Synchronous Learning: Lesson #2
Explain: Students will share their claims with evidence they found through their outdoor exploration.
Ask: What does a bear need to survive?
Ask: Do bears rely on other animals to survive?
Ask: Do bears rely on plants?
Ask: What non-living things to bears rely on for survival?
Elaborate: Show students a news story about bear sightings near where they live.
Ask: Why do you think bears are often found in campgrounds or neighborhoods?
Ask: What can we do to help support bears that wander into neighborhoods or camp areas?
Ask: What impact do bears have on our environment and ecosystem? Are they positive or negative for the environment?
One of our Wall of Fame Teachers we’re profiling for Women In STEM month is Dr. Katrina Macht. You can read more about her here. And you can check out the “Adopt a Spot” activity she shared with us here.
If you want more hands-on Science teaching tips to show everyone (girls included) that they can be scientists, throughout February, Dr. Macht, is leading Science workshops through Montclair State University to help teachers spark their students’ love of Science.
All workshops focus on teaching in a remote environment. All workshop times are EST.
The meeting link and reminder will be sent the day before the session.
Certificates for PD hours will be awarded.
Tues. February 2, 4:00 – 5:15pm
Adopt-a-Spot: Outdoor Learning in the Winter Months Grades K-12
Whether they’re at home or in school, don’t let the colder months stop you from getting your students outside for science learning through journals. Adopt-a-Spot is the perfect vehicle to spark curiously and encourage students to explore their own surroundings through investigations that focus on natural phenomena.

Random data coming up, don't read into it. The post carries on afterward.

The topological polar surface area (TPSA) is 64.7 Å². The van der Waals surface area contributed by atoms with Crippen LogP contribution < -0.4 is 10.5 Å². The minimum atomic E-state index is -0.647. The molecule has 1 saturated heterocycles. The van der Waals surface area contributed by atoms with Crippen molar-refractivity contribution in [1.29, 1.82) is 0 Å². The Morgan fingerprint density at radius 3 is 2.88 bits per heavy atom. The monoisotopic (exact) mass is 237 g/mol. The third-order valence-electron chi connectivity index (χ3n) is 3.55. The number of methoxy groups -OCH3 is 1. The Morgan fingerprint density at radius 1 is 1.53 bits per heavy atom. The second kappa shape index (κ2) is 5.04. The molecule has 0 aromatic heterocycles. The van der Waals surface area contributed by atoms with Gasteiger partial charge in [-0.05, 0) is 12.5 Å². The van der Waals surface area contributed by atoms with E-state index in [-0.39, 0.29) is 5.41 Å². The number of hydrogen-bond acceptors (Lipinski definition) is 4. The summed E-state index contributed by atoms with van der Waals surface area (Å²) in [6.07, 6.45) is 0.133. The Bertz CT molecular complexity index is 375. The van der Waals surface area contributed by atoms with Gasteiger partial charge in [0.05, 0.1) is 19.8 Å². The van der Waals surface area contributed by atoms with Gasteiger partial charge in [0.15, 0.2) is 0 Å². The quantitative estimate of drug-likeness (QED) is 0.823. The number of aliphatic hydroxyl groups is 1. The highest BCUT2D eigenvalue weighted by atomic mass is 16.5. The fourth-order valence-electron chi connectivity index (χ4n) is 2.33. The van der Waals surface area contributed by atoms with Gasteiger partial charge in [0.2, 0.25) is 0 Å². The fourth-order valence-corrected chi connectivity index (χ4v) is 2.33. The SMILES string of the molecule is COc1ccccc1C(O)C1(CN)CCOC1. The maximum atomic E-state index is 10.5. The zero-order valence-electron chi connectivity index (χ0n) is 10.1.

Wed. February 3, 4:00 – 5:15pm
Argument Writing in Science using the Claim-Evidence-Reasoning Model Grades 2-8
Explanation and Argument are essential practices of not only science learning, but of all the academic disciplines. In this minds-on workshop we will explore the phenomenon of deer overpopulation to implement the CER model as scientists, readers, writers, and thinkers.
Wed. February 10, 4:00 – 5:15pm
More At-Home Simple Hands-On Investigations in Physical Science Grades 3-8
In this workshop we will focus on how to foster engaging, hands-on experiences for your students by converting simple classroom investigations into at-home investigations, using everyday objects and resources.
Thurs. February 11, 4:00 – 5:15pm
Arguing About Climate Change Grades 3-8
Explanation and Argument are essential practices of not only science learning, but of all the academic disciplines. In this minds-on workshop we will explore climate change as the phenomenon to implement the CER model as scientists, readers, writers, and thinkers.
Wed. February 17, 4:00 – 5:15pm
Getting Students to Ask their own Questions Grades K-8
Questions and questioning is at the heart of scientific inquiry and the NGSS. When we teach students to ask questions, we build upon their own innate curiosity about the world in which we live. In this workshop we will dive deeply into the QFT (Question Formulation Technique) as a method for teaching students to ask better, more probing questions in the classroom.
Thurs. February 18, 4:00 – 5:15pm
Virtual Tools to Enhance Learning: Padlet, Edpuzzle, and Pear Deck Grades K-12
Enhance your teaching toolbox with Padlet, Edpuzzle and Pear Deck, whether you are using Google Meet, Zoom, or are teaching in person. Edpuzzle is an easy-to-use tool to create interactive videos that will make your students more accountable for their learning; Pear Deck can turn your Google Slide presentations into interactive activities for your students; and Padlet is a versatile app that allows users to post on a digital wall. These tech tools are free at the basic subscription level and offer many features with no additional costs.